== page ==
I played three games today (11/2), but so it’s not overwhelming I’m going to post them at different times. Also, each game was very unique and featured some interesting setups, not to mention that they were all very good games, so I don’t want any of them to be overshadowed!
The first game was an idea I’ve wanted to try for a while. Being such a big fan of huge games, it may come as some surprise that I like the idea of using 10 point fleets. That’s right, not 30, not even 20, but 10! It’s worth noting that I only have my somewhat limited “traveling collection” right now, so I couldn’t use some of the dirt-cheap ships. All game pieces can be found in the Master Spreadsheet.
It was a 7 fleet game at 10 points each, with no 0LR’s allowed. The fleets went in this order:
Honu Iki + captain
Le Rochefort + captain, helmsman
Sea Crane + explorer
Black Bear + helmsman
Noble Swan + captain, oarsman
The setup featured 7 home islands and 7 wild islands, with islands being about 1L apart from their neighbours. Since most terrain is either extremely dangerous or completely harmless against such small ships, none was used. Mysterious Island effects were not used.
This one is blurry, but some of the ship have reached islands. Everyone tried to avoid being near the Noble Swan during the setup, as she needed to be hit 3 times (a tall order for this game) since she was immune to ramming.
The Noble Swan trashed the Bazana with a shoot and ram, and it appeared that hopes would be dashed very quickly with every fleet being so fragile.
The Noble Swan’s next target was the Sea Crane, who lost a mast. At the top of the picture the Rochefort has missed hitting the Tripoli.
Major fighting occurred on the next turn, with the Noble Swan finishing off the Sea Crane and eliminating the Pirates from contention. The Rochefort got the better of the Tripoli, while the Black Bear eliminated the Spanish from the game by ramming the Raton and stealing her gold. At the right, the Honu Iki is the only ship yet to be involved in combat.
With such small fleets, every ship was disproportionately valuable, so the Black Bear and Rochefort took their respective prizes in tow. In the meantime, the Noble Swan sunk the Sea Crane, and it appeared that nothing could stop the turtle ship from dominating the game.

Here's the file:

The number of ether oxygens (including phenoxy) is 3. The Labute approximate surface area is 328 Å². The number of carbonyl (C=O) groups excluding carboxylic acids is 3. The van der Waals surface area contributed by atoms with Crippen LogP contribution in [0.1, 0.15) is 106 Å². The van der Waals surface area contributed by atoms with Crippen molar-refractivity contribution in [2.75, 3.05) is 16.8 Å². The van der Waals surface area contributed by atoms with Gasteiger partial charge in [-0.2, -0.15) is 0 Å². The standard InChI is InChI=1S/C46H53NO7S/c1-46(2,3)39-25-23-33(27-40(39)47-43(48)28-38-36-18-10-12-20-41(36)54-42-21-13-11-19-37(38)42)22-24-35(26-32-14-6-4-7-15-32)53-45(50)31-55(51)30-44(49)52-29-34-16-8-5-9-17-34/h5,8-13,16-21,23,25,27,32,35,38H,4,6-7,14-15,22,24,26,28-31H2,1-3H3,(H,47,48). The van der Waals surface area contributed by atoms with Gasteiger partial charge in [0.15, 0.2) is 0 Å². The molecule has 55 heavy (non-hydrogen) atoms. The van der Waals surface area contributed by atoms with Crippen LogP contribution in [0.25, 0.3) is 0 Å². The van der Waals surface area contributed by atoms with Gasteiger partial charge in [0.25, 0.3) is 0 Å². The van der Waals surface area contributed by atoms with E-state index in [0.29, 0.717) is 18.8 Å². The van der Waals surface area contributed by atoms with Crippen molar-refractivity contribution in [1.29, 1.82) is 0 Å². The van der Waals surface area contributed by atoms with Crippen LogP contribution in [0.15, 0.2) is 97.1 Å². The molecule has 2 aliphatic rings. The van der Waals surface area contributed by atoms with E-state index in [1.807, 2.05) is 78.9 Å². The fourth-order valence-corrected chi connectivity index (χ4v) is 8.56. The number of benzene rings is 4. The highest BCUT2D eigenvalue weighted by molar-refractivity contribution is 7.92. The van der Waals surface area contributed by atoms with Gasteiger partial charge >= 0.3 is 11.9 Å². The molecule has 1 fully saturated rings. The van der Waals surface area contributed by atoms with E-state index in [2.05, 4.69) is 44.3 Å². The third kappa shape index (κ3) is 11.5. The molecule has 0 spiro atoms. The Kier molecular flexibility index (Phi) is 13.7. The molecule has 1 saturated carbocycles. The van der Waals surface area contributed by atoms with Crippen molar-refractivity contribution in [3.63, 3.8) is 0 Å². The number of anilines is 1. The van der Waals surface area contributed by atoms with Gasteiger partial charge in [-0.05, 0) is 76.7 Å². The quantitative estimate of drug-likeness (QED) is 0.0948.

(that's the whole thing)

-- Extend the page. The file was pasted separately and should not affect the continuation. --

From left to right: the Americans gain a ship by repairing the Raton, and the Spanish have scuttled the Bazana to remove themselves from the game. The Rochefort has left the Tripoli to return home on her own oar power, and the Honu Iki carries her second load of three coins.
The Noble Swan attacks the Americans! A shot tears through the Black Bear’s foremast, but the ram against the Raton is unsuccessful.
A turn later, and the Americans are the third fleet to fall to the Noble Swan!
At this point, the French had gotten the Tripoli and Rochefort back home, and the Rochefort headed back out for another coin.
The Honu Iki had no choice but to try and get more gold, but the Noble Swan inevitably took her out.
The Honu Iki carried gold, so the Noble Swan had to try and tow her back. The Jade Rebellion’s aggressive playing left them with just one cargo space open on their only ship, so they would have to tow ships home to win. The French had other plans, and all three one masters converged near the JR HI.
The Noble Swan made quick work of the Rochefort, but was only moving S because of the Honu Iki behind her. The French boxed the turtle ship in, with the Tripoli’s 4S cannon the best hope the French had to end the game.
After another miss by the Tripoli, the Noble Swan just barely couldn’t make it home! A final shot rang out, and the Honu Iki sunk! This denied the JR’s a few coins, but it wouldn’t matter.
In the end, the Honu Iki’s peaceful runs at the beginning of the game won the day for the English, though not by much:
English: 15 gold
Jade Rebellion: 3
Spanish and Barbary Corsairs: 0
Hope you liked the change of pace using 10 point fleets! More reports coming soon, so stay tuned!